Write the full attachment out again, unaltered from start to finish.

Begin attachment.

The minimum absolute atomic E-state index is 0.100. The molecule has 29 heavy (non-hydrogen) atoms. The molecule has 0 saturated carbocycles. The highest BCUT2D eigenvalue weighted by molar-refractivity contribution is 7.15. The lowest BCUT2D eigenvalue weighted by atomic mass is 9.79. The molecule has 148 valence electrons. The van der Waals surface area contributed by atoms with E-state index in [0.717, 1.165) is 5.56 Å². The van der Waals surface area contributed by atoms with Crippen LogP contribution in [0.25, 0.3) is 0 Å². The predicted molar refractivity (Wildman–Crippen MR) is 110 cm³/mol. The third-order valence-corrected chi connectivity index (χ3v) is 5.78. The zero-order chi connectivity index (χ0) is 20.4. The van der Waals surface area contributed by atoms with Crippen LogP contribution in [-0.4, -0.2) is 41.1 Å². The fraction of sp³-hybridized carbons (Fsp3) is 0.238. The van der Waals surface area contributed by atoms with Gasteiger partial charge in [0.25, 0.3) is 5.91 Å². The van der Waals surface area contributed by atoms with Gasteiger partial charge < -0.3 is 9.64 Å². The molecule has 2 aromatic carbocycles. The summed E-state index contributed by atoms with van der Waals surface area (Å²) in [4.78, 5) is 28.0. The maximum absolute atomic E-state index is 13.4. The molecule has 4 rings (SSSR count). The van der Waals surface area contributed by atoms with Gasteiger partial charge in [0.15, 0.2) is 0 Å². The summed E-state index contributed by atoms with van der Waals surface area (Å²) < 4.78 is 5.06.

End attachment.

The minimum absolute atomic E-state index is 0.100. The molecule has 29 heavy (non-hydrogen) atoms. The molecule has 0 saturated carbocycles. The highest BCUT2D eigenvalue weighted by molar-refractivity contribution is 7.15. The lowest BCUT2D eigenvalue weighted by atomic mass is 9.79. The molecule has 148 valence electrons. The van der Waals surface area contributed by atoms with E-state index in [0.717, 1.165) is 5.56 Å². The van der Waals surface area contributed by atoms with Crippen LogP contribution in [0.25, 0.3) is 0 Å². The predicted molar refractivity (Wildman–Crippen MR) is 110 cm³/mol. The third-order valence-corrected chi connectivity index (χ3v) is 5.78. The zero-order chi connectivity index (χ0) is 20.4. The van der Waals surface area contributed by atoms with Crippen LogP contribution in [-0.4, -0.2) is 41.1 Å². The fraction of sp³-hybridized carbons (Fsp3) is 0.238. The van der Waals surface area contributed by atoms with Gasteiger partial charge in [0.25, 0.3) is 5.91 Å². The van der Waals surface area contributed by atoms with Gasteiger partial charge < -0.3 is 9.64 Å². The molecule has 2 aromatic carbocycles. The summed E-state index contributed by atoms with van der Waals surface area (Å²) in [4.78, 5) is 28.0. The maximum absolute atomic E-state index is 13.4. The molecule has 4 rings (SSSR count). The van der Waals surface area contributed by atoms with Gasteiger partial charge in [0.15, 0.2) is 0 Å². The summed E-state index contributed by atoms with van der Waals surface area (Å²) < 4.78 is 5.06.